Deferred Action
Undocumented UCLA students attend a workshop on the Deferred Action for Childhood Arrivals program earlier this year. Reuters

Homeland Security chief Jeh Johnson announced on Tuesday that US Citizenship and Immigration Services (USCIS) would begin accepting applications immediately from young undocumented immigrants seeking to renew the protections from deportation and work authorization granted under the 2012 program Deferred Action for Childhood Arrivals (DACA). The program, which the government says has extended protections to over 560,000 young people, also remains open to first-time applicants. For a list of eligibility requirements, hit the checklist from the Northwest Immigrant Rights Project. Local immigrant-advocacy groups are helping file applications.

In addition to the initial eligibility requirements, Dreamers seeking a renewal must not have left the country on or after August 15, 2012 without advance parole; they must have continuously resided in the US since submitting their most recent successful DACA request; and must not have been convicted of a felony, significant misdemeanor (or more than two misdemeanors) or pose a threat to national security or public safety. The renewal fee is $465, the same as the initial request. Because USCIS expects the review process for renewals to take up to 120 days, it is requesting that applicants file about 120 days before the two-year protection period expires, but no more than 150 days in advance, either -- the agency won’t accept applicants filed before then.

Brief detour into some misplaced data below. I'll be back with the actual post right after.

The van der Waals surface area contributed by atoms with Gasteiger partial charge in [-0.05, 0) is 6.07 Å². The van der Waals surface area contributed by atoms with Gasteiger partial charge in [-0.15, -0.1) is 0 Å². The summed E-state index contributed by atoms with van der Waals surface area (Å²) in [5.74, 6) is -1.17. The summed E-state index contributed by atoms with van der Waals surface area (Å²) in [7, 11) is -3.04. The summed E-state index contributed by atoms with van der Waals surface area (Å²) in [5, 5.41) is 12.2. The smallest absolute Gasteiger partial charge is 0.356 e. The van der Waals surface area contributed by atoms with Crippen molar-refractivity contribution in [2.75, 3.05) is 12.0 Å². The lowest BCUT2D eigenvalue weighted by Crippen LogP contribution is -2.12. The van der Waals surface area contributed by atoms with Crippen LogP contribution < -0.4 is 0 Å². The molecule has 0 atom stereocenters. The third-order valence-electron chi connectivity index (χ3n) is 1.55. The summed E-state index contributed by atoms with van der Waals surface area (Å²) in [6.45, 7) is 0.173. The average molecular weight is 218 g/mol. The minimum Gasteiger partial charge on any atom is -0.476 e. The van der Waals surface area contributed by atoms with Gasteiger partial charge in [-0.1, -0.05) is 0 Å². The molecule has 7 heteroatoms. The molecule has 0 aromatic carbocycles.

The Associated Press notes that DACA has been applauded by immigrant advocates as a good temporary fix. Democratic lawmakers in the Congressional Hispanic Caucus have urged President Obama to extend the program’s coverage beyond young people, to the estimated 8 million undocumented immigrants who would gain legal status under a reform bill passed by the Senate last summer. House Republicans have taken aim at the program, with nearly all members voting (in a largely symbolic vote) to defund it last October through an amendment to a homeland security appropriations bill.

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